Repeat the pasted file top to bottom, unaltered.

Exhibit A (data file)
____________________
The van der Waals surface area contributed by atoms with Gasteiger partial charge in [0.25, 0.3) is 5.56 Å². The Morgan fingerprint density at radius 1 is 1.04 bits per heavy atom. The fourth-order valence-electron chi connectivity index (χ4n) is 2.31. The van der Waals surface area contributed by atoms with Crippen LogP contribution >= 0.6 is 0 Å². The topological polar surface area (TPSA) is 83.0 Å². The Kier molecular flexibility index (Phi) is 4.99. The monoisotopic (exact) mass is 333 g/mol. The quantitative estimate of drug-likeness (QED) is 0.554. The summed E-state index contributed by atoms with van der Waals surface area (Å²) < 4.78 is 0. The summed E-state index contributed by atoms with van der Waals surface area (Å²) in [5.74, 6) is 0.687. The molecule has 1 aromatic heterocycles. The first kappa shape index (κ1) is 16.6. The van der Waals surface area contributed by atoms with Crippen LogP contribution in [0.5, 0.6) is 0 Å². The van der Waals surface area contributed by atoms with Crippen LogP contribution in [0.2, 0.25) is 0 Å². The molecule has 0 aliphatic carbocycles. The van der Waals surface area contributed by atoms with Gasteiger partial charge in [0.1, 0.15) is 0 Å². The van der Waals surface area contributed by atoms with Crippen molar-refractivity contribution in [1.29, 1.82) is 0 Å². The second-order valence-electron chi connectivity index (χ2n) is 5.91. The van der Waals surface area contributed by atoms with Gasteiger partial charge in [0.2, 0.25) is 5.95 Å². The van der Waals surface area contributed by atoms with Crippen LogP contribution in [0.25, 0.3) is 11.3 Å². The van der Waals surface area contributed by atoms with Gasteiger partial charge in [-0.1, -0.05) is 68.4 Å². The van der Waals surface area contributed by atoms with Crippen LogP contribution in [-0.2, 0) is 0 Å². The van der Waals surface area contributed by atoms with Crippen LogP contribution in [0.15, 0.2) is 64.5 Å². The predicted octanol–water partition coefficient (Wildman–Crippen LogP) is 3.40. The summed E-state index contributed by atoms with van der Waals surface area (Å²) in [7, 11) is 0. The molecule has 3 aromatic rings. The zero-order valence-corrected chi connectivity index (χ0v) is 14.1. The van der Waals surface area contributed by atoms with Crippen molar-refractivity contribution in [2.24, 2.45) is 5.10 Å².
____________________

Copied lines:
The van der Waals surface area contributed by atoms with Gasteiger partial charge in [0.25, 0.3) is 5.56 Å². The Morgan fingerprint density at radius 1 is 1.04 bits per heavy atom. The fourth-order valence-electron chi connectivity index (χ4n) is 2.31. The van der Waals surface area contributed by atoms with Crippen LogP contribution >= 0.6 is 0 Å². The topological polar surface area (TPSA) is 83.0 Å². The Kier molecular flexibility index (Phi) is 4.99. The monoisotopic (exact) mass is 333 g/mol. The quantitative estimate of drug-likeness (QED) is 0.554. The summed E-state index contributed by atoms with van der Waals surface area (Å²) < 4.78 is 0. The summed E-state index contributed by atoms with van der Waals surface area (Å²) in [5.74, 6) is 0.687. The molecule has 1 aromatic heterocycles. The first kappa shape index (κ1) is 16.6. The van der Waals surface area contributed by atoms with Crippen LogP contribution in [0.5, 0.6) is 0 Å². The van der Waals surface area contributed by atoms with Crippen LogP contribution in [0.2, 0.25) is 0 Å². The molecule has 0 aliphatic carbocycles. The van der Waals surface area contributed by atoms with Gasteiger partial charge in [0.1, 0.15) is 0 Å². The van der Waals surface area contributed by atoms with Crippen molar-refractivity contribution in [1.29, 1.82) is 0 Å². The second-order valence-electron chi connectivity index (χ2n) is 5.91. The van der Waals surface area contributed by atoms with Gasteiger partial charge in [0.2, 0.25) is 5.95 Å². The van der Waals surface area contributed by atoms with Crippen LogP contribution in [0.25, 0.3) is 11.3 Å². The van der Waals surface area contributed by atoms with Gasteiger partial charge in [-0.1, -0.05) is 68.4 Å². The van der Waals surface area contributed by atoms with Crippen LogP contribution in [-0.2, 0) is 0 Å². The van der Waals surface area contributed by atoms with Crippen LogP contribution in [0.15, 0.2) is 64.5 Å². The predicted octanol–water partition coefficient (Wildman–Crippen LogP) is 3.40. The summed E-state index contributed by atoms with van der Waals surface area (Å²) in [7, 11) is 0. The molecule has 3 aromatic rings. The zero-order valence-corrected chi connectivity index (χ0v) is 14.1. The van der Waals surface area contributed by atoms with Crippen molar-refractivity contribution in [2.24, 2.45) is 5.10 Å².